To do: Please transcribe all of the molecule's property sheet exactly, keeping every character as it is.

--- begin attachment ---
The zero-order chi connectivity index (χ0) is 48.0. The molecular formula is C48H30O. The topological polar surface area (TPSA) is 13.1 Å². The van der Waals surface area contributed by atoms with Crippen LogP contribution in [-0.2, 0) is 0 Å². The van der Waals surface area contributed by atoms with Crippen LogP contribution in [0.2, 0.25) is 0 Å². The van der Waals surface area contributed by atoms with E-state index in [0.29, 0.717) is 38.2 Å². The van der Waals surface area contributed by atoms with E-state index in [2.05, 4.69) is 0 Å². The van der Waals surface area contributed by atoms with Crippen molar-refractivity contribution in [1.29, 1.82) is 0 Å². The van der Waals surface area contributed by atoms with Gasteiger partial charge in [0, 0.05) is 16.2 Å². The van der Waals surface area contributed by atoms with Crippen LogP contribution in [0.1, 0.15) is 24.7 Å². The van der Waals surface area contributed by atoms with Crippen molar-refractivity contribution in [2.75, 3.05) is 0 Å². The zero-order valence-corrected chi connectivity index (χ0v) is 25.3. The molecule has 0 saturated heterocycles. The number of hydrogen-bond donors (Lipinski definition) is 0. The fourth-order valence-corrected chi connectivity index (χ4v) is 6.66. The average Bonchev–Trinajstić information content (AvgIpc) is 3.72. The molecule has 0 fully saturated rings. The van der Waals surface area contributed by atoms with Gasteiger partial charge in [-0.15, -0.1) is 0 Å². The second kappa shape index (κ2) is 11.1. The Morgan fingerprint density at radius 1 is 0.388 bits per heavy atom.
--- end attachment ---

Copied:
The zero-order chi connectivity index (χ0) is 48.0. The molecular formula is C48H30O. The topological polar surface area (TPSA) is 13.1 Å². The van der Waals surface area contributed by atoms with Crippen LogP contribution in [-0.2, 0) is 0 Å². The van der Waals surface area contributed by atoms with Crippen LogP contribution in [0.2, 0.25) is 0 Å². The van der Waals surface area contributed by atoms with E-state index in [0.29, 0.717) is 38.2 Å². The van der Waals surface area contributed by atoms with E-state index in [2.05, 4.69) is 0 Å². The van der Waals surface area contributed by atoms with Crippen molar-refractivity contribution in [1.29, 1.82) is 0 Å². The van der Waals surface area contributed by atoms with Gasteiger partial charge in [0, 0.05) is 16.2 Å². The van der Waals surface area contributed by atoms with Crippen LogP contribution in [0.1, 0.15) is 24.7 Å². The van der Waals surface area contributed by atoms with Crippen molar-refractivity contribution in [2.75, 3.05) is 0 Å². The zero-order valence-corrected chi connectivity index (χ0v) is 25.3. The molecule has 0 saturated heterocycles. The number of hydrogen-bond donors (Lipinski definition) is 0. The fourth-order valence-corrected chi connectivity index (χ4v) is 6.66. The average Bonchev–Trinajstić information content (AvgIpc) is 3.72. The molecule has 0 fully saturated rings. The van der Waals surface area contributed by atoms with Gasteiger partial charge in [-0.15, -0.1) is 0 Å². The second kappa shape index (κ2) is 11.1. The Morgan fingerprint density at radius 1 is 0.388 bits per heavy atom.